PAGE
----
Charged with alternating currents of droll wit, sardonic cynicism, and socialist-tinged idealism, writer-director Denys Arcand’s “The Fall of the American Empire” is a richly amusing rumination on the excesses and amorality of capitalism that plays like an ingeniously contrived mashup of film noir melodrama and Ealing Studios comedy. Despite the title, the new film has nothing to do with “The Decline of the American Empire,” Arcand’s classic 1986 roundelay about the lusty lives and endless conversations of eight self-regarding French Canadian intellectuals. But it does share at least a few thematic threads with that movie’s Oscar-winning sequel, “The Barbarian Invasions” (2003), which suggested that, in times of crisis, even a die-hard socialist might appreciate the value of having a great deal of money at his disposal.
Of course, you don’t have to have seen either of those earlier works to enjoy “Fall of the American Empire.” It’s very much a stand-alone work, focused on such contemporary concerns as the ever-expanding divide between the wealthy and the wretched (specifically in Montreal, but by extension everywhere), the shameless methods employed by the wealthy to hide their holdings in a labyrinth of foreign exchanges, the straining of social safety nets, and the corruption and/or incompetence of police, political leaders, and other defenders of the status quo.
On the other hand, longtime Arcand admirers may be fascinated by the subtle ways his latest effort ties in with some of his previous films — including, unexpectedly, “Jesus of Montreal” (1989), in which a modern-day Christ figure finds new ways to restore eyesight to the blind and life to the near-dead.
It’s difficult at first to warm to this film’s would-be savior, Pierre-Paul Daoust (Alexandre Landry), who’s introduced as a self-pitying malcontent railing against the “stupidity” of anyone and everyone who’s ever accomplished more than a well-educated individual such as himself. (Asked to explain the election of Donald Trump, he snaps: “Imbeciles worship cretins.”) When he mentions that he’s never had a serious romantic relationship, well, it’s easy to believe him. And when he complains that, despite having a Ph.D. in philosophy, he’s underemployed as a driver for a Montreal courier service, you can’t help wondering how unappealing he came across during interviews for other jobs.
Still, it’s clear from his generosity to homeless people — he gives money to panhandlers and volunteers at a soup kitchen — that Pierre-Paul’s heart is in the right place. And he greatly benefits from being in the wrong place at the right time when, while on his delivery rounds, he shows up during a robbery at a store where mob money is deposited in a back-room safe. After the shooting stops but before the police arrive, Pierre-Paul is the only one capable of snatching two duffel bags stuffed with cash. So he grabs the loot and tosses it into his truck.
All of which may sound like the setup for a typical film noir about a guy who pays dearly for a step out of line, and is prodded further down the primrose path by bad companions. That impression is reinforced by the introduction of two other key characters: Aspasie (Maripier Morin), a slinky call girl Pierre-Paul calls primarily because her online ad sports a quote from Racine — yes, he’s that snobbish — and almost immediately embraces her as a sweetheart and close confidant; and Sylvain (frequent Arcand collaborator Remy Girard), a burly biker who studied high finance during a just-ended prison stretch, and is understandably dubious when he’s approached for “investment” advice by a philosopher-quoting naif with a problematically huge stash of cash.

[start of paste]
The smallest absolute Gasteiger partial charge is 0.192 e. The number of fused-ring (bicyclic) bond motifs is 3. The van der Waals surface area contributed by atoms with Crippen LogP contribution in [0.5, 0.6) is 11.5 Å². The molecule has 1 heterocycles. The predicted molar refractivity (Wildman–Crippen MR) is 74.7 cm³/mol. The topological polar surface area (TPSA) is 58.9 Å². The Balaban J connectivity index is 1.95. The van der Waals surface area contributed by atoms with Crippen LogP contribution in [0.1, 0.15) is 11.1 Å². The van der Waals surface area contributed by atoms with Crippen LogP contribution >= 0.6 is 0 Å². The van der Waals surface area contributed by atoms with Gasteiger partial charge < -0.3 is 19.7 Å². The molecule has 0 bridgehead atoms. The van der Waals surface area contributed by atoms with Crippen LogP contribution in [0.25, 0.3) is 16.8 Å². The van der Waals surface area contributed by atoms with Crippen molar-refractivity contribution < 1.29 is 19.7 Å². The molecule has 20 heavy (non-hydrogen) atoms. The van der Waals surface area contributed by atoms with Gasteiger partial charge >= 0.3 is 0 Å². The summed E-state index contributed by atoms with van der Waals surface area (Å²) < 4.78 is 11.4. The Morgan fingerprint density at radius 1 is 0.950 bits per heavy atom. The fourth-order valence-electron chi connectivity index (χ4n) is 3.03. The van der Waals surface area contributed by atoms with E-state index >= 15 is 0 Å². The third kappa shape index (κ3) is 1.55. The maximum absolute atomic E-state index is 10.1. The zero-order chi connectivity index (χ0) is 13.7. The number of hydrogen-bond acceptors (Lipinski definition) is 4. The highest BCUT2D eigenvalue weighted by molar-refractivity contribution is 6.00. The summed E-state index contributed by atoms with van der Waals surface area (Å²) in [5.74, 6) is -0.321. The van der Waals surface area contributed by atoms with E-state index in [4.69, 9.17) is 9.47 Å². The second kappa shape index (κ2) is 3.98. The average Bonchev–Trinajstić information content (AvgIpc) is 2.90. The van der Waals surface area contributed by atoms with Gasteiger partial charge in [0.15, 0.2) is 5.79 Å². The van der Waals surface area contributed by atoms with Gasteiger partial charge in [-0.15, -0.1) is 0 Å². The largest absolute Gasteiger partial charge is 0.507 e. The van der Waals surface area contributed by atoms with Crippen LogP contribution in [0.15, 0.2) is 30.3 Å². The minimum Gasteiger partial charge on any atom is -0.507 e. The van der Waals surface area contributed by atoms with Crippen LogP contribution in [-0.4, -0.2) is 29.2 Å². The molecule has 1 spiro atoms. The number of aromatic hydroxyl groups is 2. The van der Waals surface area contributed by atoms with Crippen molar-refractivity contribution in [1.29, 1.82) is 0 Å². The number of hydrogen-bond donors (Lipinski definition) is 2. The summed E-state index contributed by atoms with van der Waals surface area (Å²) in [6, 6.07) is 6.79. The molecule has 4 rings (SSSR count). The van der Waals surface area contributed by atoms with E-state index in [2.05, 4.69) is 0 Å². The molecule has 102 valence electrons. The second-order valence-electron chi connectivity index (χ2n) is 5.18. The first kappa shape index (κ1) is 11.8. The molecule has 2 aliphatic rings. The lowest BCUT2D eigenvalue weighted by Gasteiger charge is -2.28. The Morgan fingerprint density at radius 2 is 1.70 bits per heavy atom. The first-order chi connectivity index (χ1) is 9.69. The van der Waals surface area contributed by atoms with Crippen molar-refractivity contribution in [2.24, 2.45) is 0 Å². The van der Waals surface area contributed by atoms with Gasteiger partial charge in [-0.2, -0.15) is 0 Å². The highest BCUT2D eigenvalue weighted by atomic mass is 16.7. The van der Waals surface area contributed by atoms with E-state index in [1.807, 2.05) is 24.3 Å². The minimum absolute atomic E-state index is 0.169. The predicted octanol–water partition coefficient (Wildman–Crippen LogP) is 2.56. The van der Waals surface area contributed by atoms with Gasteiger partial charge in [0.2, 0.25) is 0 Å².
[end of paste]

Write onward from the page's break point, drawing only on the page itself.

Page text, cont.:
Here and there, Arcand acknowledges the noirish strains in his storyline with wink-wink, nudge-nudge humor — especially when Aspasie and Sylvain first meet and size each other up as archetypes — and sporadic outbursts of deadly serious, even shocking violence. Gradually, however, the traditional melodrama elements are overshadowed — even while Pierre-Paul continues to be trailed by two suspicious cops (Louis Morissette, Maxim Roy) with their own character quirks — as “Fall of the American Empire” emerges as a parable about doing the wrong things for the right reasons in a world so corrupt that even would-be saints and seriously tarnished angels can profit (materially as well as spiritually) from being sinners.
As is often the case, it all boils down to having friends in the right places. In this case, the three lead characters come to rely on Wilbrod Taschereau (Pierre Curzi), a highly respected and utterly unscrupulous financial wheeler-dealer who just happens to be one of Aspasie’s former clients. In a handful of scenes that depict Taschereau’s practiced mastery of hard-to-trace methods for moving money hither and yon across continents, Curzi effortlessly seizes control of the movie so confidently, he appears poised to simply tuck it into a pocket of his elegantly tailored sit and walk away with it. A nice touch: The normally curmudgeonly Sylvain is genuinely impressed to meet Taschereau because he studied about him in finance courses, and recognized him as a soul mate.
Arcand stumbles a bit as he approaches the finish line, and “Fall of the American Empire” evinces signs that he was hard-pressed to find fully satisfying ways to tie up all of his plot threads. (The fate of one character, while inarguably justified, seems a bit harsh under the circumstances.) And Arcand tries a little too hard at the very end to demonstrate his deep-down earnestness. But never mind: The performances across the board are everything they need to be, and the satirical thrusts are well aimed at the right targets. Better still, possibilities for redemption (or something like it) are intelligently introduced and cleverly realized with nary a dab of sentimentality.